The destruction of inner cities at the hands of bureaucrats wielding eminent domain has been well documented by urban theorists from Jane Jacobs to Richard Epstein. As Ilya Somin points out, eminent domain has played an important role in destroying property in Detroit, contributing to its population losses. Dating back to the implementation of Title 1 of the Housing Act of 1949, urban policymakers began using federal funds for slum clearance. Unsurprisingly, destruction of housing units correlated with the population decline in Detroit and other cities.
While one would think that the horrors of slum clearance under Title 1 have been adequately demonstrated to prevent planners from pursuing neighborhood destruction as an economic growth strategy, cities across the country continue using eminent domain to clear “blighted” neighborhoods. Last year Denver declared an area of its Five Points neighborhood, including 246 homes, blighted, meaning that now developers interested in building in the area can request the city to use eminent domain to grant them the properties that they want. While the Atlantic Yards project received extensive press coverage, policymakers often employ eminent domain more quietly on behalf of stadium builders, benefiting sports fans at a dear cost to neighborhood residents and business owners. Like urban renewal projects dating back to the 1950s, Forest City Ratner has failed to deliver the promised housing that was part of the Atlantic Yards agreement when the city agreed to condemn the neighborhood.
Perhaps Robert Caro provides the most poignant description of the horrors of eminent domain in The Power Broker, explaining the losses of neighborhood cohesion when the tool is used to demolish private housing to be replaced by public housing or in some cases vacant lots when promised public works are not delivered. One would think that the well-documented failures of urban renewal would lead policymakers to be very cautious when employing eminent domain for corporatism, or “public benefit.” However, even in the Kelo case in which the Supreme Court established that cities can legally use eminent domain in an attempt to provide public benefit through economic development, the Pfizer project for which homes were condemned fell through. Not only did New London policymakers fail to incite economic development by demolishing houses, they shrunk their tax base and created the blight of vacant lots where there was no blight before.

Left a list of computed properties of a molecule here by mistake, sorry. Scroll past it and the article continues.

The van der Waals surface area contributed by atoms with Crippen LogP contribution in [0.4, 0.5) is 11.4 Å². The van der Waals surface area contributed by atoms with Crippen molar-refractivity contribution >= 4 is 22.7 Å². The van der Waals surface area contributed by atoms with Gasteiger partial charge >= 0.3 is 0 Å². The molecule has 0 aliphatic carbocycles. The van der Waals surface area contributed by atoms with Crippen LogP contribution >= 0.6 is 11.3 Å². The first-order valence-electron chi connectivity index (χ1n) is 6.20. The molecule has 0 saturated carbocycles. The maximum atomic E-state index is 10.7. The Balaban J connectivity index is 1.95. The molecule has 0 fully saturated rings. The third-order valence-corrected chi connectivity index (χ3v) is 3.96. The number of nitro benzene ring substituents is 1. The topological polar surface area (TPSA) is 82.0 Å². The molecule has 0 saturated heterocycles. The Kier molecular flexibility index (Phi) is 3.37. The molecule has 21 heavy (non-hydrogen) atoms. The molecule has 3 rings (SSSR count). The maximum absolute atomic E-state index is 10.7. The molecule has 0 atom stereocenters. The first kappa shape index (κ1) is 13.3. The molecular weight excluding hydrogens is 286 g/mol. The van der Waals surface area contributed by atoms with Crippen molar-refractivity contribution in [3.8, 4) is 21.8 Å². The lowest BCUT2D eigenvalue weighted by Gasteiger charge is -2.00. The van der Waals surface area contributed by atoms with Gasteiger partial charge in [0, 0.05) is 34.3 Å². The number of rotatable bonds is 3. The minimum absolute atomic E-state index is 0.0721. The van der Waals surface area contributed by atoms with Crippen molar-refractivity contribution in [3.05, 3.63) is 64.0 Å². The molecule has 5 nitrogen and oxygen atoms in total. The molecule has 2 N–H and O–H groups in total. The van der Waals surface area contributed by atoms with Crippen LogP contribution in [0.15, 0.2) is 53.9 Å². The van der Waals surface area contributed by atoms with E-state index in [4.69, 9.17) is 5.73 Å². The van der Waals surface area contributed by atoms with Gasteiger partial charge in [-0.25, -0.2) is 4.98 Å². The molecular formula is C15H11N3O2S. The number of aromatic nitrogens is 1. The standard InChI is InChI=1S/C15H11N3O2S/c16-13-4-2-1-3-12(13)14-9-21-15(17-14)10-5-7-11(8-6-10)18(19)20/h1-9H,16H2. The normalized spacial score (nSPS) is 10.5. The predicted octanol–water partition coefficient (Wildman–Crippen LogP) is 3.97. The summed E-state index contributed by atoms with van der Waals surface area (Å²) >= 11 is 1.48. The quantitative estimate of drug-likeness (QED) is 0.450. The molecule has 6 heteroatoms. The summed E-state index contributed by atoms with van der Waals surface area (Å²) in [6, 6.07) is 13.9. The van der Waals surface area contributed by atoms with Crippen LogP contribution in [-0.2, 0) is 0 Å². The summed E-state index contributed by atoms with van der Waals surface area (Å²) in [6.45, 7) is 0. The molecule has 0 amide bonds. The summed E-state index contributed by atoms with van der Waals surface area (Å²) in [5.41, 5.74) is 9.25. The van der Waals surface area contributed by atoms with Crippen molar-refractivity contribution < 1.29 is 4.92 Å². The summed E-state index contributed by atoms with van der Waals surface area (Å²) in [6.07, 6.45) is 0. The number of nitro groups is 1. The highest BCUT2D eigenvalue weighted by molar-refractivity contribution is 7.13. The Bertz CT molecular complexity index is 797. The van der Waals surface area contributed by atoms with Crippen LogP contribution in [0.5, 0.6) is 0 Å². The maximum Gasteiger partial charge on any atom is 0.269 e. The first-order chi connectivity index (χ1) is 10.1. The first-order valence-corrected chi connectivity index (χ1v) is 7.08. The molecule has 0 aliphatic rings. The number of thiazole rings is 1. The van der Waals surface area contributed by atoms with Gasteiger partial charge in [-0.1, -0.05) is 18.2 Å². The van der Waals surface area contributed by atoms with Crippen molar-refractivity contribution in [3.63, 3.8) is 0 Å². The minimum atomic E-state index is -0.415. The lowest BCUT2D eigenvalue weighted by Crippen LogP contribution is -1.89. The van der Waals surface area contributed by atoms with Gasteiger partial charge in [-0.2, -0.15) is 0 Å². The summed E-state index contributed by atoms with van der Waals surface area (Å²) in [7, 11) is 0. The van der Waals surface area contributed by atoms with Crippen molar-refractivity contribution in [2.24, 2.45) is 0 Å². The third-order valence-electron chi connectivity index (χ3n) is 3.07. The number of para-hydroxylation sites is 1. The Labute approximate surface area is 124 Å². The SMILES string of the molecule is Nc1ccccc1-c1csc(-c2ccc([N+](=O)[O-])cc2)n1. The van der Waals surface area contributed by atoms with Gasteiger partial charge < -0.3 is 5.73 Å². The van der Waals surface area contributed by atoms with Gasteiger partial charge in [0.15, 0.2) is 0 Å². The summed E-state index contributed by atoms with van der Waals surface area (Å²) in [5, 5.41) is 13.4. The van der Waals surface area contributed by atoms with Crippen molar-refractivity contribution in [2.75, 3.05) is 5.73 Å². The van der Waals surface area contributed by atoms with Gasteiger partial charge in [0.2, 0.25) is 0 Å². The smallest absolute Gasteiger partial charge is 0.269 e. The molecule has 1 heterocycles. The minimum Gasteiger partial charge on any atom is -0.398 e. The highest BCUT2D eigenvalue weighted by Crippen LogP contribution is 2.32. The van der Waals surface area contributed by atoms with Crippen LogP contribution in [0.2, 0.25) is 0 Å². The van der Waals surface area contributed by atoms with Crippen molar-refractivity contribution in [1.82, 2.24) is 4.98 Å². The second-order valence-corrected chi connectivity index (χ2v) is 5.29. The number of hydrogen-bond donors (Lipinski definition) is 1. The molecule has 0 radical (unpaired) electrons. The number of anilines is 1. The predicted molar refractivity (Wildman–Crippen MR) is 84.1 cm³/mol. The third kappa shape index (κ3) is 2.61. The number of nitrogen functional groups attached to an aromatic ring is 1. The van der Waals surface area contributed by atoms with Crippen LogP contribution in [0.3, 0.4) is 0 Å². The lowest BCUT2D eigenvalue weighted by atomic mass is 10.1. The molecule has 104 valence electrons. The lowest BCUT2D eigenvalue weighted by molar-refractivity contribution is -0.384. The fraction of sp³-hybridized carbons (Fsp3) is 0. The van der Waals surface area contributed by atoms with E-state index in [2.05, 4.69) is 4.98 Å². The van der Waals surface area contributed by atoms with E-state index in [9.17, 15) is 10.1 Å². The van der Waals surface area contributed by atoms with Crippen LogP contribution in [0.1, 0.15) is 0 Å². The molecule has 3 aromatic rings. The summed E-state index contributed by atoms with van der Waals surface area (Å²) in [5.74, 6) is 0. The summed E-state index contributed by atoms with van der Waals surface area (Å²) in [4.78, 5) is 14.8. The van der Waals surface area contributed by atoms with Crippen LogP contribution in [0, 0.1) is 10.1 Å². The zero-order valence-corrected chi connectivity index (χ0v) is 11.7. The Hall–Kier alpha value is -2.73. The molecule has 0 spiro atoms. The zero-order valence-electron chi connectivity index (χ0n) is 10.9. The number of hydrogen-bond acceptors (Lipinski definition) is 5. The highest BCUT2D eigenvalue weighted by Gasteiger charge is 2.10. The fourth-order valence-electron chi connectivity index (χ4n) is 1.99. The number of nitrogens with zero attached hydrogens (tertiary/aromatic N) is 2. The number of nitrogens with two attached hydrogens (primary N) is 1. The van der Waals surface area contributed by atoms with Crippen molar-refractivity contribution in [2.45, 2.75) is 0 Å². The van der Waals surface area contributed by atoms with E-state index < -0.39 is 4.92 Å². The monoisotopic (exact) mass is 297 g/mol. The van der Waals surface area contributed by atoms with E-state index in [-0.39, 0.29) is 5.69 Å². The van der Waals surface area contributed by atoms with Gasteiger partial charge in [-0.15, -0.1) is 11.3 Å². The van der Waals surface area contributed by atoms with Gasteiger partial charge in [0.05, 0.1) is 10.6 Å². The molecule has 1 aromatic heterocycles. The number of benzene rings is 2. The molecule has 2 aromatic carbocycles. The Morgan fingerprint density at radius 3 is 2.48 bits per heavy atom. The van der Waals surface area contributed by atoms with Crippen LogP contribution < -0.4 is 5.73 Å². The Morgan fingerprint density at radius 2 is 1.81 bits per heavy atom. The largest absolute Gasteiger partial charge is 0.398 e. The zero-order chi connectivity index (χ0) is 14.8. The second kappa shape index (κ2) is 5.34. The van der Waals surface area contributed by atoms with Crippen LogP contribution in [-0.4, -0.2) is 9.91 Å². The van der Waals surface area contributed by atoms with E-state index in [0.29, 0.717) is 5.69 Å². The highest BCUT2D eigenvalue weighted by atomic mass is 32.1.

Today, policymakers in California are leading the charge to use eminent domain in a creative new way: using its power to confiscate underwater mortgages from banks, write them down to current market values, and refinance homeowners’ loans with more favorable terms. While the policy has yet to be implemented, unintended consequences are easy to foresee. Once city policymakers employ this policy, mortgage bankers will be much more reticent to make loans to people there, ultimately limiting the city’s housing supply. Furthermore, this policy will be yet another example of policymakers attempting to raise homeownership rates when its unclear that homeownership is beneficial, especially for those who can’t afford it comfortably. The policy will doubtless have other unintended consequences yet unknown. Eminent domain often results in the opposite of what policymakers say it will; slum clearance creates slums and giving individuals’ property to corporations to create jobs ultimately results in decreased economic growth. In this case, using eminent domain to increase affordability for homeowners will likely lead to lower homeownership rates and more expensive housing in cities that employ this strategy.
Polls demonstrate that a large majority of people oppose eminent domain for economic development. Despite this stated support, all but a handful of states permit eminent domain based on the subjective and easily manipulated designation of “blight.” Despite eminent domain’s long history of being used for racist ends and ongoing use to eliminate low-cost housing, eminent domain fails to spark the widespread liberal outrage it deserves. The liberal bastion of The New York Times editorial page not only stayed silent when its business side used eminent domain to clear away existing businesses for its new headquarters, Matt Welch of Reason points out it was one of few neighborhoods across the country to throw its support behind the Kelo decision. The corporatism inherent in using eminent domain for economic development is an area where those on the left and free marketeers should be able to find plenty of common ground to support state-level reforms. Unlike many areas where public choice incentives make policy reform unlikely, eminent domain has not only concentrated benefits, but also concentrated harms. In turn, this makes it an area of land use policy where reform should be possible.